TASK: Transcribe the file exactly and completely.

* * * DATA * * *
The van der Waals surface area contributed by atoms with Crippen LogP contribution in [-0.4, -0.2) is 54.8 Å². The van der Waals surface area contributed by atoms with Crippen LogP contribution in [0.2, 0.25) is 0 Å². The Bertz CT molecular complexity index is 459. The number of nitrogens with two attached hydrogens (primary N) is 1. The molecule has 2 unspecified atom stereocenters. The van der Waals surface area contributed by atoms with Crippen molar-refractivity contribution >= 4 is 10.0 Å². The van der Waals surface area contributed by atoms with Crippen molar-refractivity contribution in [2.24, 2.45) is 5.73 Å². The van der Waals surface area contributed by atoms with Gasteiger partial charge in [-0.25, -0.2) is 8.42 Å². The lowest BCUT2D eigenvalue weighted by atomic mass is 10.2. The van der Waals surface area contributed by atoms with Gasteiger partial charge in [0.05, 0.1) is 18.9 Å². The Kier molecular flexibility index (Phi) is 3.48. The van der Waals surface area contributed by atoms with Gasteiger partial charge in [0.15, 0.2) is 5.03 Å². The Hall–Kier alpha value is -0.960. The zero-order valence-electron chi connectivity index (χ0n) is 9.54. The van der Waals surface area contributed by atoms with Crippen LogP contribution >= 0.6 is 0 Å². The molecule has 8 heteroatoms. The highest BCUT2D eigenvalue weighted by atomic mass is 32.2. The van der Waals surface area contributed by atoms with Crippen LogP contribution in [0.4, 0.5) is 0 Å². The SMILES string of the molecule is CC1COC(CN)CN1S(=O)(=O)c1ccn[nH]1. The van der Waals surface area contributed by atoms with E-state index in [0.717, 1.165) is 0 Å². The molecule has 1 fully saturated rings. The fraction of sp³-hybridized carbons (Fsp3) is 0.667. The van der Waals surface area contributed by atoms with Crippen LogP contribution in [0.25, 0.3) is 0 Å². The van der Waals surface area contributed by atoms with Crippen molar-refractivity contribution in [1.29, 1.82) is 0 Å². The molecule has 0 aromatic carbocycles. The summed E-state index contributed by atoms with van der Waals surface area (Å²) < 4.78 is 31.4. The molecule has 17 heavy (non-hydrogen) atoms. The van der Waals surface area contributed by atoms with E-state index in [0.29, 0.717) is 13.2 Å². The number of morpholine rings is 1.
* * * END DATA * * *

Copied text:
The van der Waals surface area contributed by atoms with Crippen LogP contribution in [-0.4, -0.2) is 54.8 Å². The van der Waals surface area contributed by atoms with Crippen LogP contribution in [0.2, 0.25) is 0 Å². The Bertz CT molecular complexity index is 459. The number of nitrogens with two attached hydrogens (primary N) is 1. The molecule has 2 unspecified atom stereocenters. The van der Waals surface area contributed by atoms with Crippen molar-refractivity contribution >= 4 is 10.0 Å². The van der Waals surface area contributed by atoms with Crippen molar-refractivity contribution in [2.24, 2.45) is 5.73 Å². The van der Waals surface area contributed by atoms with Gasteiger partial charge in [-0.25, -0.2) is 8.42 Å². The lowest BCUT2D eigenvalue weighted by atomic mass is 10.2. The van der Waals surface area contributed by atoms with Gasteiger partial charge in [0.05, 0.1) is 18.9 Å². The Kier molecular flexibility index (Phi) is 3.48. The van der Waals surface area contributed by atoms with Gasteiger partial charge in [0.15, 0.2) is 5.03 Å². The Hall–Kier alpha value is -0.960. The zero-order valence-electron chi connectivity index (χ0n) is 9.54. The van der Waals surface area contributed by atoms with Crippen LogP contribution >= 0.6 is 0 Å². The molecule has 8 heteroatoms. The highest BCUT2D eigenvalue weighted by atomic mass is 32.2. The van der Waals surface area contributed by atoms with Crippen LogP contribution in [0.4, 0.5) is 0 Å². The SMILES string of the molecule is CC1COC(CN)CN1S(=O)(=O)c1ccn[nH]1. The van der Waals surface area contributed by atoms with E-state index in [0.717, 1.165) is 0 Å². The molecule has 1 fully saturated rings. The fraction of sp³-hybridized carbons (Fsp3) is 0.667. The van der Waals surface area contributed by atoms with Crippen LogP contribution in [0.25, 0.3) is 0 Å². The van der Waals surface area contributed by atoms with Crippen molar-refractivity contribution in [1.29, 1.82) is 0 Å². The molecule has 0 aromatic carbocycles. The summed E-state index contributed by atoms with van der Waals surface area (Å²) < 4.78 is 31.4. The molecule has 17 heavy (non-hydrogen) atoms. The van der Waals surface area contributed by atoms with E-state index in [0.29, 0.717) is 13.2 Å². The number of morpholine rings is 1.